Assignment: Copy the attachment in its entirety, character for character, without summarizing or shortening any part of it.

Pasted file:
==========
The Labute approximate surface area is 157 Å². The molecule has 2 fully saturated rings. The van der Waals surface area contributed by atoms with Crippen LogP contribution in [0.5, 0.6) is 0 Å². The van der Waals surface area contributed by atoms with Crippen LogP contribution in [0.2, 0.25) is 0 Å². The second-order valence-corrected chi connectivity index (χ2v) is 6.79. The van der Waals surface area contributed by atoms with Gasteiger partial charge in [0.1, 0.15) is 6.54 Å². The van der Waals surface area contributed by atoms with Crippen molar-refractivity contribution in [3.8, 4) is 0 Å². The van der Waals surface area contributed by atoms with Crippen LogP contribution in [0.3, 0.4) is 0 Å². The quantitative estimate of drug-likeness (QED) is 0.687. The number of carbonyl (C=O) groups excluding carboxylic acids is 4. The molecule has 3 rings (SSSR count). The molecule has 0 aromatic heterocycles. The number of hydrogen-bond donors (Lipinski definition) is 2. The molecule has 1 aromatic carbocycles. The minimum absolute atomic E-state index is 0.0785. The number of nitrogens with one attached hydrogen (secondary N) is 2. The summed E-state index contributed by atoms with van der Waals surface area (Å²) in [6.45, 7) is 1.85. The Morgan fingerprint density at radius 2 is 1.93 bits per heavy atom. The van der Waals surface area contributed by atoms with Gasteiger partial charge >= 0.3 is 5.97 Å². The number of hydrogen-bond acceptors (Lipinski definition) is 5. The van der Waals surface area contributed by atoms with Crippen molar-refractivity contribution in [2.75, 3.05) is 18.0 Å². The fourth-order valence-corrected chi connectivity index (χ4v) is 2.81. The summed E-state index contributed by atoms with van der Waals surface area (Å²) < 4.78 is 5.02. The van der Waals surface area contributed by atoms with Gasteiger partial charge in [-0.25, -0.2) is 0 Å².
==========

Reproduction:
The Labute approximate surface area is 157 Å². The molecule has 2 fully saturated rings. The van der Waals surface area contributed by atoms with Crippen LogP contribution in [0.5, 0.6) is 0 Å². The van der Waals surface area contributed by atoms with Crippen LogP contribution in [0.2, 0.25) is 0 Å². The second-order valence-corrected chi connectivity index (χ2v) is 6.79. The van der Waals surface area contributed by atoms with Gasteiger partial charge in [0.1, 0.15) is 6.54 Å². The van der Waals surface area contributed by atoms with Crippen molar-refractivity contribution in [3.8, 4) is 0 Å². The van der Waals surface area contributed by atoms with Crippen LogP contribution in [0.3, 0.4) is 0 Å². The quantitative estimate of drug-likeness (QED) is 0.687. The number of carbonyl (C=O) groups excluding carboxylic acids is 4. The molecule has 3 rings (SSSR count). The molecule has 0 aromatic heterocycles. The number of hydrogen-bond donors (Lipinski definition) is 2. The molecule has 1 aromatic carbocycles. The minimum absolute atomic E-state index is 0.0785. The number of nitrogens with one attached hydrogen (secondary N) is 2. The summed E-state index contributed by atoms with van der Waals surface area (Å²) in [6.45, 7) is 1.85. The Morgan fingerprint density at radius 2 is 1.93 bits per heavy atom. The van der Waals surface area contributed by atoms with Gasteiger partial charge >= 0.3 is 5.97 Å². The number of hydrogen-bond acceptors (Lipinski definition) is 5. The van der Waals surface area contributed by atoms with Crippen molar-refractivity contribution in [2.75, 3.05) is 18.0 Å². The fourth-order valence-corrected chi connectivity index (χ4v) is 2.81. The summed E-state index contributed by atoms with van der Waals surface area (Å²) < 4.78 is 5.02. The van der Waals surface area contributed by atoms with Gasteiger partial charge in [-0.25, -0.2) is 0 Å².